by Robert Lopresti
First, I owe an apology to Dale, and to anyone who commented on the blog early on Tuesday. Here's what happened.
I polished thIs piece over the weekend and scheduled it - I thought - for November 20. I checked it Monday evening and it had disappeared. Imagine my joy. I quickly found that I had somehow "scheduled" it for October 20, so it was up, but hidden by weeks of newer blogs. So I changed the date to November 20. What I didn't realize was that doing that somehow convinced Blogger to put it up at the top of our blog, even though it clearly said it was not scheduled until the next day.
When I found out this happened I copied it to a new file - this one - and deleted the old one. Unfortunately that erases any comments people might have left.
So again, my apologies. And if you didn't read Dale's column, you will find it below mine (on purpose this time.)
Daniher is a mystery fan and budding mystery writer who lives a stone's throw
(almost literally) from my sister in New Jersey. We have chatted
about things criminous from time to time and he recently asked me what
I thought of literary theme.
Well, it's a good question, was my
first reaction. Because I feel about theme like
Justice Potter Stewart said about obscenity: "I know it when
I see it."
Fumbling around, I suggested that theme is what the story is about other than the plot.
My wife said "It's the structure the plot hangs on." Or you
could say it is the world view the story is decribing. Or what the reader is supposed to feel.
Novelist John Gardner wrote: "By theme here we mean not a message -- a word no good writer likes
applied to his work -- but the general subject, as the theme of an
evening of debates may be World Wide Inflation."
decided to look at the five stories of mine that have been published
this year and see if I can spot any themes. I start with the
Least Visibible Theme and move down to the Theme Heaviest of the tales.
Don't worry, I won't give away the endings.
The Plot: A tipsy mystery writer, heading home from a bar, solves the puzzle that has bugged a taxi driver for a decade.
Theme: Damned if I know, unless it is what JIm Thompson called the only plot: "Things are not what
"The Red Envelope."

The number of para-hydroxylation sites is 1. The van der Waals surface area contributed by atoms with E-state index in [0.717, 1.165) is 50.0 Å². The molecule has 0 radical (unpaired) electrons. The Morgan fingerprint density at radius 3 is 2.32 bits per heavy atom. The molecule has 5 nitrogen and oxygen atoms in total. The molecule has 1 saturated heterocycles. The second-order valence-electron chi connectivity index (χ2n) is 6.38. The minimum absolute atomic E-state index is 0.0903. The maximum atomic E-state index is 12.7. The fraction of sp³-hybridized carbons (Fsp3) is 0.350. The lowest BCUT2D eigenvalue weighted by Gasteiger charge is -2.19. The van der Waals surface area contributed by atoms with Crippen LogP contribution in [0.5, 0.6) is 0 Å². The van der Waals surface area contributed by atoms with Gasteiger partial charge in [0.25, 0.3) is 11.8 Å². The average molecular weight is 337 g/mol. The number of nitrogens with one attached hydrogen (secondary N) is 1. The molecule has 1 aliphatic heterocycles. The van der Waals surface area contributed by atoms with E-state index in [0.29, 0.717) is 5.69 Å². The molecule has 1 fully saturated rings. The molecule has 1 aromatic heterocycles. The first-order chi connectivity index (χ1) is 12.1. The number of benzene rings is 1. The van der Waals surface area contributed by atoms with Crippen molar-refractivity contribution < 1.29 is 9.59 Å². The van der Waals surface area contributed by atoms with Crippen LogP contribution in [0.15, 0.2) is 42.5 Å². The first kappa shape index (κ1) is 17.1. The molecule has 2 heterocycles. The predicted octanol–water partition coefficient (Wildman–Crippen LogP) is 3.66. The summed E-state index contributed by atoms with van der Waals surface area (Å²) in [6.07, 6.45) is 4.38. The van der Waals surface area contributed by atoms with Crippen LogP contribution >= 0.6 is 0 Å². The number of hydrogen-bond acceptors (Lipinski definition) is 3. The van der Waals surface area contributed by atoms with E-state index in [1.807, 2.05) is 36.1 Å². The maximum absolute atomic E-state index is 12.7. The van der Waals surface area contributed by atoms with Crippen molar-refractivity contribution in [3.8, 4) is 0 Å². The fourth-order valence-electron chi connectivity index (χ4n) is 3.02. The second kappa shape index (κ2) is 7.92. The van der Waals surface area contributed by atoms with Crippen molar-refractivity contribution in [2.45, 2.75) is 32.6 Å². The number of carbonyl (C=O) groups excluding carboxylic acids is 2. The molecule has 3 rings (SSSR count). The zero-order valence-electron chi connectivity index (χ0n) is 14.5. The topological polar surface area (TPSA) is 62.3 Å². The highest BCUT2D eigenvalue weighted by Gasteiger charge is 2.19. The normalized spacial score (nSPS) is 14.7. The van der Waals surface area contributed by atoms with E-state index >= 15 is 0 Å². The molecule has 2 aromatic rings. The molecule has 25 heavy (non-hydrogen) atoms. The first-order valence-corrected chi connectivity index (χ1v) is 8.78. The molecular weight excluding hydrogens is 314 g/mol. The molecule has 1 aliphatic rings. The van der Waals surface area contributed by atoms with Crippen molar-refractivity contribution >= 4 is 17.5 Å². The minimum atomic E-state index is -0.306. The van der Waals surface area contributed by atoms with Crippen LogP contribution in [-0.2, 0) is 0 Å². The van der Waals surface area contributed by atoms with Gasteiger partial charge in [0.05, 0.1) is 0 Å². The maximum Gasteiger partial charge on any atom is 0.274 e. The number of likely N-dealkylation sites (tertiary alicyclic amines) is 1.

The Plot: In 1958 Greenwich Village a Beat poet solves the murder of an artist.
Maybe something like: the danger of misunderstanding. One
character's entire life is changed because someone misunderstands an
acronym. My narrator,
new to New York misinterprets many things, including the pronunciation
of Greenwich Village. The murderer is caught because the detective does not misinterpret the signficiance of the titular envelope. But i admit I am reaching here.
"Two Men, One Gun."
The Plot: A man breaks into a wirter's office and, at gun point, tells him a story about three friends who became enemies.
This time I am on solid ground. I even went back during the
edited process and looked for ways to make the theme stand out. See the first line: "Here's
the story," said the man whose name was probably not Richard. "Once
upon a time there were three men who hated each other." This is a story about the power of storytelling.
The Plot: A private detective blunders onto a parental kidnapping and has to keep the culprit from killing him.
At the end of the story Marty Crow tells his client "I learned my
lesson" and proceeds to tell him what it is. This may seem like
the message John Gardner warns against, but I prefer to think iof it as
The Plot: A woman goes to the mall to find a birthday gift for her son, and believes she sees a kidnapped child.
Theme:I went theme-crazy on this one. the theme relates to the protagonist's problems with time (no, this is not science
fiction), and a dozen details are supposed to tickle the reader's
subconcious mind on that point. (All the characters' names relate
to time, as does the title of the story, and the birthday present itself is a
telescope, suitable for looking millions of years into the past.)
But here's the thing about that last story that makes me wonder:
the theme serves the plot more than the plot serves the theme. You
see, the story has a twist ending, and all the references to time are
foreshadowing. It is as if I am setting up little pictures in your
peripheral vision, preparing some part of your brain so that when the
twist comes you will say, of course, not what the hell?
So does that mean those references are not
illustrations of a theme, but merely a plot device? Have an answer on
my desk in triplicate by tomorrow morning. And in the mean time, tell
me what you think of literary theme? Does it belong in mystery
fiction? Or is it always there whether intended or not?